Type:

Lesson Plan

Description:

Lesson Concepts: Students will analyze the advantages and disadvantages of nine different energy sources. They will use their knowledge to predict what would happen if the world did not use fossil fuels. They will also propose a plausible solution to the issues surrounding our current energy choices.

This lesson is part of a larger curriculum guide to support the district's film, Air. http://www.vcapcd.org/AirTheFilm/teacher.htm

Subjects:

  • Science > General
  • Science > Biology
  • Science > Chemistry
  • Science > Earth Science
  • Science > Ecology
  • Science > Engineering
  • Science > Physical Sciences
  • Science > Physics
  • Science > Technology
  • Education > General

Education Levels:

  • Grade 6
  • Grade 7
  • Grade 8
  • Grade 9
  • Grade 10
  • Grade 11
  • Grade 12

Keywords:

energy power systems

Language:

English

Access Privileges:

Public - Available to anyone

License Deed:

Creative Commons Attribution Non-Commercial
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Curriki Rating
On a scale of 0 to 3
3
On a scale of 0 to 3

This resource was reviewed using the Curriki Review rubric and received an overall Curriki Review System rating of 3, as of 2013-07-05.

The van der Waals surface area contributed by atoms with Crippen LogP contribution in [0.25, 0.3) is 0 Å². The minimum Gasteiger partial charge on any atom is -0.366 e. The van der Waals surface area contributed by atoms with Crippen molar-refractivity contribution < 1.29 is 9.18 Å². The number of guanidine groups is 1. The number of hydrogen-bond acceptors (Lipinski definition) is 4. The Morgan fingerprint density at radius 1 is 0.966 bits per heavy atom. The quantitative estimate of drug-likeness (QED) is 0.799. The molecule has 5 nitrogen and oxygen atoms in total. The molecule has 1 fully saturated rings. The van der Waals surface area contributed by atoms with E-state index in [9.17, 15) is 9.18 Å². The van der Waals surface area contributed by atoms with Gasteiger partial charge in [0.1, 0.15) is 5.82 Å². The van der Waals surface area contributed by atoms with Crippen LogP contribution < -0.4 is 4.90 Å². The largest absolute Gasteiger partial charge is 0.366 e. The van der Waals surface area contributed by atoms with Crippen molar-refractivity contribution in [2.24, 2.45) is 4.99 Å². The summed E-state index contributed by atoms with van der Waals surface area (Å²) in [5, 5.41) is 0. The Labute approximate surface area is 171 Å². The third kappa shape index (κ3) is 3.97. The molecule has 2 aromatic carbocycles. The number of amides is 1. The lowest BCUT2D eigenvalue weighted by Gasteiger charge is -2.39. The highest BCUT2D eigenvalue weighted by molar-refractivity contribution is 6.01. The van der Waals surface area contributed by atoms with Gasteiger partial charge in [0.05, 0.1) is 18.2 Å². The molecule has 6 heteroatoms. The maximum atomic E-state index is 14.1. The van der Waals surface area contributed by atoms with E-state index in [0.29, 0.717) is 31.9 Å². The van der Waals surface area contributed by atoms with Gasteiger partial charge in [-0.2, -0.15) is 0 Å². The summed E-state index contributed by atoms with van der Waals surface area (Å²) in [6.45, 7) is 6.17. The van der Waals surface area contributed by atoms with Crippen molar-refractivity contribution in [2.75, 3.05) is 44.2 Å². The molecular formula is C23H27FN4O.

Component Ratings:

Technical Completeness: 3
Content Accuracy: 3
Appropriate Pedagogy: 3

Reviewer Comments:

This lesson is part of a larger curriculum guide to support the Ventura County Air Pollution District’s film, Air. Other related teacher materials can be found on the film’s website: http://www.vcapcd.org/AirTheFilm/teacher.htm. In this particular lesson, students will analyze the advantages and disadvantages of nine different energy sources, including coal, natural gas, hydrogen, geothermal, hydropower, oil, solar, wind, and nuclear energy. Then students will use their knowledge to explore issues around fossil fuels, collaboratively create a Consequence Wheel, and propose a plausible solution to our energy needs from various perspectives. The lesson itself is very clear and includes a list of content resources, student handouts, and answer keys.
member-name
David Tran
April 30, 2014

There aren't many active aspects in this lesson plan. The assessment and worksheets help students retain the information better, but this is as close as it gets to active. Most of the lesson is lecture and analyzing. There is a higher constructive aspect, which is great because students will have to form their own ideas on energy savings. This leads to good authenticity in from the lesson. However, there is no technology used. The lesson plan has low levels of technology integration. Technology would only be used if, for example, the students used a power point presentation for their plans/ideas.

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